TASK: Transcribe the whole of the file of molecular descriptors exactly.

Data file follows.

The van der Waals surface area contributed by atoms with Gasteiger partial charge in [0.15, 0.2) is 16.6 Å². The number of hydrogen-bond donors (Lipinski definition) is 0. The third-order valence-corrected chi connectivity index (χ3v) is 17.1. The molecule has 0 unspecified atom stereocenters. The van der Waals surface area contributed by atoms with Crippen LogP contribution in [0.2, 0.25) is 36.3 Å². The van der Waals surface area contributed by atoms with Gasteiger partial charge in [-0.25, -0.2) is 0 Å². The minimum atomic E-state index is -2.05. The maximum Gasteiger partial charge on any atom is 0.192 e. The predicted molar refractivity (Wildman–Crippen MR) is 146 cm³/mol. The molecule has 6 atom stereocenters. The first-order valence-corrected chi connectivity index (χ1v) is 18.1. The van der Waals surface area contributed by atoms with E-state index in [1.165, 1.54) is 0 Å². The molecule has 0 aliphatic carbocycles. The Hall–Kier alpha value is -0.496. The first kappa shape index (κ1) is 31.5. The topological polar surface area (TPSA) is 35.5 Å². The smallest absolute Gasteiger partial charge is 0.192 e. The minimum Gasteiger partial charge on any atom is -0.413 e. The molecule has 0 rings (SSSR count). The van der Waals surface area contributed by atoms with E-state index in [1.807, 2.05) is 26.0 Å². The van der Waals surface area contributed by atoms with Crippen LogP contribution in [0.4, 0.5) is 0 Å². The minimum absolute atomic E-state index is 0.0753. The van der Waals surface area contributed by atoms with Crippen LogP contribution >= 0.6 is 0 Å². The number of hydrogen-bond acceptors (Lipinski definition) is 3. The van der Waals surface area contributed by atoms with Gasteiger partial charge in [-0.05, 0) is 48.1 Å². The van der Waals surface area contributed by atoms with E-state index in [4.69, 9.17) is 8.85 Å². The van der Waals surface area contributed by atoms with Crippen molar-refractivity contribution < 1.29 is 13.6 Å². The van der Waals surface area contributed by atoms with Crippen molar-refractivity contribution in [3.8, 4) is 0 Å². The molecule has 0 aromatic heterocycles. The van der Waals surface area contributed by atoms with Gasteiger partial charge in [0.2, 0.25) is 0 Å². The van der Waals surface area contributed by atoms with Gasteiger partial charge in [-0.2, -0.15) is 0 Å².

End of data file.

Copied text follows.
The van der Waals surface area contributed by atoms with Gasteiger partial charge in [0.15, 0.2) is 16.6 Å². The number of hydrogen-bond donors (Lipinski definition) is 0. The third-order valence-corrected chi connectivity index (χ3v) is 17.1. The molecule has 0 unspecified atom stereocenters. The van der Waals surface area contributed by atoms with Crippen LogP contribution in [0.2, 0.25) is 36.3 Å². The van der Waals surface area contributed by atoms with Gasteiger partial charge in [-0.25, -0.2) is 0 Å². The minimum atomic E-state index is -2.05. The maximum Gasteiger partial charge on any atom is 0.192 e. The predicted molar refractivity (Wildman–Crippen MR) is 146 cm³/mol. The molecule has 6 atom stereocenters. The first-order valence-corrected chi connectivity index (χ1v) is 18.1. The van der Waals surface area contributed by atoms with E-state index in [1.165, 1.54) is 0 Å². The molecule has 0 aliphatic carbocycles. The Hall–Kier alpha value is -0.496. The first kappa shape index (κ1) is 31.5. The topological polar surface area (TPSA) is 35.5 Å². The smallest absolute Gasteiger partial charge is 0.192 e. The minimum Gasteiger partial charge on any atom is -0.413 e. The molecule has 0 rings (SSSR count). The van der Waals surface area contributed by atoms with E-state index in [1.807, 2.05) is 26.0 Å². The van der Waals surface area contributed by atoms with Crippen LogP contribution in [0.4, 0.5) is 0 Å². The minimum absolute atomic E-state index is 0.0753. The van der Waals surface area contributed by atoms with Crippen LogP contribution >= 0.6 is 0 Å². The number of hydrogen-bond acceptors (Lipinski definition) is 3. The van der Waals surface area contributed by atoms with Gasteiger partial charge in [-0.05, 0) is 48.1 Å². The van der Waals surface area contributed by atoms with E-state index in [4.69, 9.17) is 8.85 Å². The van der Waals surface area contributed by atoms with Crippen molar-refractivity contribution < 1.29 is 13.6 Å². The van der Waals surface area contributed by atoms with Crippen molar-refractivity contribution in [3.8, 4) is 0 Å². The molecule has 0 aromatic heterocycles. The van der Waals surface area contributed by atoms with Gasteiger partial charge in [0.2, 0.25) is 0 Å². The van der Waals surface area contributed by atoms with Gasteiger partial charge in [-0.2, -0.15) is 0 Å².